Although it sounds like science fiction, it is possible to grow plants with their roots suspended in mid-air. In 1997, NASA began a series of experiments growing adzuki beans, a high-protein Asian food crop, using a technology known as aeroponics. Aeroponics can be best explained as growing plants in an air and mist environment with no soil, and very little water. The process is the same in zero gravity as it is here on earth; the plants are grown in specially-designed containers, the roots suspended above nozzles that mist the roots with a mixture of water and nutrient-rich fertilizer. Despite the lack of soil or growing medium, this mixture of nutrients and water is all the plants need to thrive.
GrowX, a startup based at Oakland’s Gateway Incubator, has developed the technology to bring aeroponics to cannabis. The space connection runs deep at GrowX; co-founder J.P. Martin was previously an engineer at SpaceX, the Elon Musk-owned company with ambitions to colonize Mars. Despite aeroponics having an out-of-this-world pedigree, the advantages as a growing system are more down to earth. J.P. explains: “Aeroponics is cheaper, cleaner, less labor intensive than any other growing technique. Ninety-eight percent reduction in water consumption over traditional soil outdoor farming, and a 50 percent reduction in water use when compared with hydroponic systems. A 200-300 percent increase in growth rate over outdoor soil farming, and about 50 percent increase in growth rates compared with hydroponic.”
GrowX has developed a growing pod that senses the environmental conditions inside and out of the container, and through computer controls maintains perfect growing conditions. “The buzzword is controlled environment agriculture,” J.P. explains. “A warehouse with artificial lighting, complete climate control, akin to what you’d have on a base station on Mars, but you’re on planet Earth. You can manipulate all the variables and deliver your crops the exact care they need.”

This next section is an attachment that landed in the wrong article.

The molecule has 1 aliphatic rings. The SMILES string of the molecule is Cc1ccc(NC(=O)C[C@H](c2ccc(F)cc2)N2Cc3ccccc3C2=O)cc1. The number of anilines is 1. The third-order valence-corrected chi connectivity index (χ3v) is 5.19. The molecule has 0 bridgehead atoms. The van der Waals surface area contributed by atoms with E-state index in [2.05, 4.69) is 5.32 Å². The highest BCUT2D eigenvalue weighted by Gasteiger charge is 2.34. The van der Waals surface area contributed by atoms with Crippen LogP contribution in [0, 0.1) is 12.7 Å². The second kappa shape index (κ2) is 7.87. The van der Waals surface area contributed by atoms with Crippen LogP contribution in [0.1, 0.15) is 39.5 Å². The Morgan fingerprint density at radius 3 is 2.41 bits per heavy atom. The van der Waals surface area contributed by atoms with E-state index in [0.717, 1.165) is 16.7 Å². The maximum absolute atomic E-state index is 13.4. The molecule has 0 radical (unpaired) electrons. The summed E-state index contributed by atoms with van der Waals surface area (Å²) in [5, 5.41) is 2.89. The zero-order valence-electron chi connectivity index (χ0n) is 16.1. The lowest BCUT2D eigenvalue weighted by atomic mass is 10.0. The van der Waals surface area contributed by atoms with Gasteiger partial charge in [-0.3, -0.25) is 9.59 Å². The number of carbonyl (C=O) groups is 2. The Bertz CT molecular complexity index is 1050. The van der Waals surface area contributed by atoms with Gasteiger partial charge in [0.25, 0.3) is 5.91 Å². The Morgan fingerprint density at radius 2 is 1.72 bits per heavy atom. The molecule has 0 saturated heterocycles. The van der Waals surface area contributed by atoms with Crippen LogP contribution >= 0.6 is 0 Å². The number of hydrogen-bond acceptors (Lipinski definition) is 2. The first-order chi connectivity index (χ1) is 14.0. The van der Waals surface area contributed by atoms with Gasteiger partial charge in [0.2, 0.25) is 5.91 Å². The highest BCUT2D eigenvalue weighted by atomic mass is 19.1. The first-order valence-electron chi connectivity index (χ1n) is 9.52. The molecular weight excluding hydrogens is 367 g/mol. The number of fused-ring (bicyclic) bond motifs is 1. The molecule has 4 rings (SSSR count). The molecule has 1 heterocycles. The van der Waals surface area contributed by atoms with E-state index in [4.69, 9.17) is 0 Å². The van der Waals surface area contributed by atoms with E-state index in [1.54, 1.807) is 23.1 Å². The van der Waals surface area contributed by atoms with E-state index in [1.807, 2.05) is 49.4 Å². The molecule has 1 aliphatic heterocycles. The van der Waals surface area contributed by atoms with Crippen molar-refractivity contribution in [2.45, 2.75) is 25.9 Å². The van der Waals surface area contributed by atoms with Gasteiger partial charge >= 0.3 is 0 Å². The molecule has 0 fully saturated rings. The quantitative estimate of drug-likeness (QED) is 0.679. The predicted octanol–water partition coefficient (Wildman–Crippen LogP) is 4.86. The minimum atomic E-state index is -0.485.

NASA studies show that a droplet range of between 25 and 75 microns is ideal for nutrient uptake by crops. Traditional systems rely on hydraulic atomization, using water pressure and small nozzles to create a very fine mist. However, particulate matter, organic buildup, or broken plant roots can easily clog the nozzle. With GrowX’s compressed air system it’s possible to use a much wider nozzle, eliminating the clogged nozzle issue, and an organically-derived nutrient system can be run without issue.
As our food production systems become more globalized and complicated, the risk of contamination increases. A 2015 study by Robert Scharff, an associate professor at Ohio State University, estimates the annual cost of medical treatment, lost productivity and illness-related mortality from food-related illness at $55.5 billion. Soil-based and hydroponic growing systems require a growing media around the roots. The soil or hydroponic media holds moisture and supplies nutrients to the plant, but that’s not all they hold. The planting media is a breeding ground for Botrytis, Root Aphids and other root-born pathogens. By eliminating the media, you eliminate yet another potential risk to your crop.
Fertile ground for innovation
Cannabis cultivation is evolving rapidly, and the startup scene is powering this frenetic change. For GrowX, this is an exciting time to be developing an agricultural product. “We chose cannabis as the beachhead for a much larger agricultural market because of the profit margins, and also the timing of legalization. On one hand, the margins are such that cannabis companies can afford new technology. But also contrary to that, there’s a price depression currently facing the industry. If we look at any other agricultural crop, it’s the growers who can squeeze every ounce of profit margin out of their business that are going to survive in the long term, and our technology is the answer to that.”